Consistently the models indicated that a significant part of the effect of the advertising imagery is uncontrollable – changing people’s brand attitudes irrespective of their intentions to overcome the influence of these images. This occurred even when participants received financial compensations and incentives to appear as “uninfluenceable” as possible, and even when they had their full array of cognitive resources and attention at their disposal. In fact, people’s ability to defend themselves from the effects of advertising got even worse when they were in a state of distraction.
In short, the advertising imagery had automatic, uncontrollable effects on people’s brand attitudes in each of the experiments conducted. Thrown into the mix was a consumption test, where participants continued the test with branded bottles of water made available as refreshments. Sure enough, those with the most positive image association were consumed in greater quantities.
What the tests reveal is the tacit contract that consumers enter when faced with advertising and, above all, their apparent incapacity to resist the appeal of effective campaigns employing powerful images. Companies adopt such tactics to stand out from the crowd, safe in the knowledge they are not making claims that their products or services cannot deliver. The initial outcry from the tobacco industry regarding the shock images that now dominate all packaging was in part down to the potential loss of brand equity that they would suffer. Profit loss was of course a major concern but no cigarette producer rightly wanted their product to resemble rival and arguably inferior products. Market differentiation is key and cigarette producers have lost this in spades.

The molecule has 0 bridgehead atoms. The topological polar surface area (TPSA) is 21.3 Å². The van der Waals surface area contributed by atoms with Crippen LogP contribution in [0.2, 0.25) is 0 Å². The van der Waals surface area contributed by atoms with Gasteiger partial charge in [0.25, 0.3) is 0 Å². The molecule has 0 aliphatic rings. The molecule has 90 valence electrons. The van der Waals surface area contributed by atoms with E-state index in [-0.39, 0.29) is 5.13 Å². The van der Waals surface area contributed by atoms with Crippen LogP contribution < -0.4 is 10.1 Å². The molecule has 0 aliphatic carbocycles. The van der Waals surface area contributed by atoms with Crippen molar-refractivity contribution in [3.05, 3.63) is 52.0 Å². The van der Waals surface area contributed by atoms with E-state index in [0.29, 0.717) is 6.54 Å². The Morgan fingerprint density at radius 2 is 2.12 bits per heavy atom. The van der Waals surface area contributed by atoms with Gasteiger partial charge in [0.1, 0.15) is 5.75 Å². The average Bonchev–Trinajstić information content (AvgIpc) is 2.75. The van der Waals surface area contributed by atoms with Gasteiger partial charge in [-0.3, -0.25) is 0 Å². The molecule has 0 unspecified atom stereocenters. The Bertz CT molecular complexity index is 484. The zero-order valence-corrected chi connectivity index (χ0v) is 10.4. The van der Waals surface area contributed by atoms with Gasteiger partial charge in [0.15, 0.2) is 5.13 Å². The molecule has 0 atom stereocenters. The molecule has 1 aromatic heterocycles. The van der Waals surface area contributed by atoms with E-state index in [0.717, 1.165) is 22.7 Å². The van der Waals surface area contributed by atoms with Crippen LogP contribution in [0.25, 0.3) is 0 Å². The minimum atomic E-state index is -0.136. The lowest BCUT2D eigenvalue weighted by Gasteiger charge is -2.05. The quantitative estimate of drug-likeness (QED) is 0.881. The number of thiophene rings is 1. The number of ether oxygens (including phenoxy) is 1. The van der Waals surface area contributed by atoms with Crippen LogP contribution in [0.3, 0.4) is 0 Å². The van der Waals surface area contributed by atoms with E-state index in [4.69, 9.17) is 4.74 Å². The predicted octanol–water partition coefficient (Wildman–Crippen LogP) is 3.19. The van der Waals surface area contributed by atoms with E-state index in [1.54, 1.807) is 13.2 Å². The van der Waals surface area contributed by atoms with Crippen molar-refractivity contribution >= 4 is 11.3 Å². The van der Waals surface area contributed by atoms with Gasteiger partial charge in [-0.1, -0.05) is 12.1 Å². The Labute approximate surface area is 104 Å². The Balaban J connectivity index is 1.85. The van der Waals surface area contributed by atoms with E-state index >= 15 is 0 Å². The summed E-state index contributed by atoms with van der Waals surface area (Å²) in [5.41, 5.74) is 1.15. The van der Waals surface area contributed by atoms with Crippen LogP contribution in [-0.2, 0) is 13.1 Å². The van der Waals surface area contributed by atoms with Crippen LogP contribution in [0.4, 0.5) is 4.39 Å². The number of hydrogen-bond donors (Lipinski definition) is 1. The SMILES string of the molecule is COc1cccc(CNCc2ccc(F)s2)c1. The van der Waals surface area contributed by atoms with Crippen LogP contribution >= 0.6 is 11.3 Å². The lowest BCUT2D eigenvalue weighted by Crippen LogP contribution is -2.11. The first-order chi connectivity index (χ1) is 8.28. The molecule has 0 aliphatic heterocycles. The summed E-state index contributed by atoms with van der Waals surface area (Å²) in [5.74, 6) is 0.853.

The example of the tobacco industry illustrates that tighter regulations and government crackdowns on powerful advertising do not necessarily pay dividends. By creating legislative obstacles one increases the taboo surrounding a product, one that human nature will naturally seek to overcome. Solutions exist in theory but are more difficult to apply in practice.
Education of consumers can help encourage people to adopt a more critical stance and protection of more fragile target groups such as children should be raised. Industries such as groceries and cosmetics have shown a new way forward as bio and animal-friendly products are given the spotlight they deserve, thereby enabling consumers to make a choice based not just on brand loyalty but also on the ethics behind a particular service or product. The notion of “choice” remains crucial to the equation.
What our recent experimental research study reveals is that the average consumer is slowly but surely losing a grip on their own ability to choose, such is the persuasive nature of positive advertising imagery and the relative inefficacy of regulations. It would appear that there is still no such thing as bad publicity, especially from the perspective of the advertiser.
Science Communication and Media Officer
Corporate Communications & PR Manager